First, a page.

A study by Norwegian and British researchers has found that being depressed may take as many years off your life as smoking cigarettes does.
The research combined analysis of a survey of more than 60,000 people with a search of death records. During the four years after the survey was conducted, the increase in the death rate of subjects who appeared to be depressed, according to their survey response, was nearly the same as that seen in subjects who smoked.
In other words, a little anxiety was good for them. This suggests that people with depression may not be inclined to seek help, while a dose of anxiety may cause them to do so.
Cigarette smoking has been conclusively shown to shorten life span. This study does not prove that depression does the same. The fact that it suggests it should be an eye opener to many.
Dr. Robert Stewart, who led the team at the Institute of Psychiatry at King's College London, comments: "It would certainly not surprise me at all to find that doctors are less likely to investigate physical symptoms in people with depression because they think that depression is the explanation, but may be more likely to investigate if someone is anxious because they think it will reassure them. These are conjectures but they would fit with the data."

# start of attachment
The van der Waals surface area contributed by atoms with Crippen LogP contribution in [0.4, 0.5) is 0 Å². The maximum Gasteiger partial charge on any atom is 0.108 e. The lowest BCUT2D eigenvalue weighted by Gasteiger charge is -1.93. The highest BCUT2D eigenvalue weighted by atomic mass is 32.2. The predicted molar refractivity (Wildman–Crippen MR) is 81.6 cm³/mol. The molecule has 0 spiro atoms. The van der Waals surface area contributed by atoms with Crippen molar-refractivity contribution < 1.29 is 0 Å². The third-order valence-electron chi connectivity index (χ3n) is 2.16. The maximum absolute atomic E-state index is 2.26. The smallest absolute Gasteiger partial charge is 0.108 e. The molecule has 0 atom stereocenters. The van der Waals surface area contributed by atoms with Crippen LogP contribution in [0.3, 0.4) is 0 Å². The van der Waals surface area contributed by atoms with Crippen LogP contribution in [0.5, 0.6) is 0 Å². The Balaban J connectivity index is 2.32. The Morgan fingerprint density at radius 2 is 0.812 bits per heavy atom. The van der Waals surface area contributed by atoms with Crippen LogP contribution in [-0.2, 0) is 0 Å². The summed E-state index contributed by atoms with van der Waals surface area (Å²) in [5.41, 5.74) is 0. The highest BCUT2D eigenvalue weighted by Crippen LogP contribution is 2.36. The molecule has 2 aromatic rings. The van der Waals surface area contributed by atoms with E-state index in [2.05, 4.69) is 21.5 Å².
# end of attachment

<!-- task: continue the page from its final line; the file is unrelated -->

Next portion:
Many people think that depression, as the term is used medically, essentially means unhappiness. As the study points out, it's far more serious than that. Dr. Stewart feels that too many health care personnel similarly underestimate the seriousness of depression and other psychological disorders. He concludes: "The physical health of people with current or previous mental disorders needs a lot more attention than it gets at the moment."
Dr. Stewart's specific recommendations to address the problem include not only more active treatment of mental disorders, but also more screening for unhealthy risk factors, such as high cholesterol and lack of exercise, in all people with mental disorders, not only those with depression.
The results of the study were published in the August 2009 issue of the British Journal of Psychiatry.